THE spate of arrests targeting politicians does not bode well for the health of the political process in the country. With the arrest of former prime minister Shahid Khaqan Abbasi by NAB on Thursday, there are now 12 politicians — the vast majority of them from opposition parties — in jail, with one convicted and the rest pending investigation. Included in this number are two Waziristan MNAs in police custody, who were booked for assault and criminal conspiracy in May but whose production orders are yet to be issued. There are reports of NAB ‘hunting’ for yet another opposition party politician, and speculation is rife regarding the next member of the PPP or PML-N to be picked up. A prominent member of the ruling PTI, Aleem Khan, too, was arrested by NAB in a corruption case, but was released on bail after two months.
There is no doubt that accountability is an essential component of governance. Those who wield power and receive tax money from citizens are bound to answer to the people about the use or misuse of public funds. However, the astonishing frequency with which opposition parties are being targeted for alleged crimes ranging from so-called mega corruption and terrorism to drug possession, makes it appear more like a sinister campaign to muzzle political opponents. The allegations levelled against these politicians are undisputedly serious, but the trend of ‘imprison first, investigate later’ and the sheer arbitrariness of the investigation process bear all the characteristics of a political witch-hunt. Too often, we have seen lawmakers critical of the government jailed, remanded into custody and then left to languish there while a fishing expedition is in full swing. Authorities have the right to question individuals whom they legitimately suspect of wrongdoing, but the ongoing spectacle of dramatic arrests and prolonged incarceration pending indictment or even an inquiry, has weakened the public’s confidence in these investigating institutions. To make matters worse, the media trial and simultaneous smear campaigns against those being probed violate the presumption of innocence principle and cast a shadow over the fairness of the process. Even if individuals are later released from custody, there is little they can do to rectify the damage that has been done to their reputation.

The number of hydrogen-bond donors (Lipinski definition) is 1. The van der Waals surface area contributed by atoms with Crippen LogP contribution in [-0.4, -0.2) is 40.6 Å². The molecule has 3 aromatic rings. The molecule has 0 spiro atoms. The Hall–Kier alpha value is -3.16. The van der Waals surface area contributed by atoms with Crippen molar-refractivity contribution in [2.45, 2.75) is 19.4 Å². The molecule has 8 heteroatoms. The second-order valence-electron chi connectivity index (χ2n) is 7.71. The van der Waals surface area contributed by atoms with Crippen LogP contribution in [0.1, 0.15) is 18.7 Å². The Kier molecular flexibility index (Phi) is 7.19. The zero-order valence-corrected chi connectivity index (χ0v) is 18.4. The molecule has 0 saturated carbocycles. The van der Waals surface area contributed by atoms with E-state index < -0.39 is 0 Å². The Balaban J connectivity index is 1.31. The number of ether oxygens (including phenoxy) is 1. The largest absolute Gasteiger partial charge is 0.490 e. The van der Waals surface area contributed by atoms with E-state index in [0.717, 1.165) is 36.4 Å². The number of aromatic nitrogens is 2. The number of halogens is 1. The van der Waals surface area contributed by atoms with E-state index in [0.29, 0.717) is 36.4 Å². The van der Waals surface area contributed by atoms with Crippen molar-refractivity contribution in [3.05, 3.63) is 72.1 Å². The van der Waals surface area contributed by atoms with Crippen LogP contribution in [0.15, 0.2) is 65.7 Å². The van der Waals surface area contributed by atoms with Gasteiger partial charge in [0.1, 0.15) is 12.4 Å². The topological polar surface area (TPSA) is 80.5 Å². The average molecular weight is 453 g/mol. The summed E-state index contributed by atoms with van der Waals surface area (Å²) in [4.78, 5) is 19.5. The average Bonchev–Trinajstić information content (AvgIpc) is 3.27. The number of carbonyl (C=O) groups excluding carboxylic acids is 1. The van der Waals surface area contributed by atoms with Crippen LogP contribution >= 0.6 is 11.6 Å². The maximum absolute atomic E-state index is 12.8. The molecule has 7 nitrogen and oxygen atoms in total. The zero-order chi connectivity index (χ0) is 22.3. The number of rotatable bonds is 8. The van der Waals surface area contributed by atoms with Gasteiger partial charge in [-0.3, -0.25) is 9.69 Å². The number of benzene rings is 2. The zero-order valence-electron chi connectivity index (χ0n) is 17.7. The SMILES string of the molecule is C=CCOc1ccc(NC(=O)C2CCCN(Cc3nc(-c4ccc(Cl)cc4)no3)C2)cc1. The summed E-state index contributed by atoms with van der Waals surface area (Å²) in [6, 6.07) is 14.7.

Regrettably, in this country, the court of public opinion has a tendency to assume that all politicians are guilty of wrongdoing. But institutions must not operate under that impulse. They have a responsibility to build airtight cases with legitimate evidence that will hold in a court of law and ensure that these cases proceed in a transparent and efficient manner. There are certainly more professional methods that investigating bodies can employ to probe these individuals — who now include a former prime minister and a former president. Going after opposition politicians in this manner, without solid evidence, is tantamount to harassment of the worst kind.
Published in Dawn, July 20th, 2019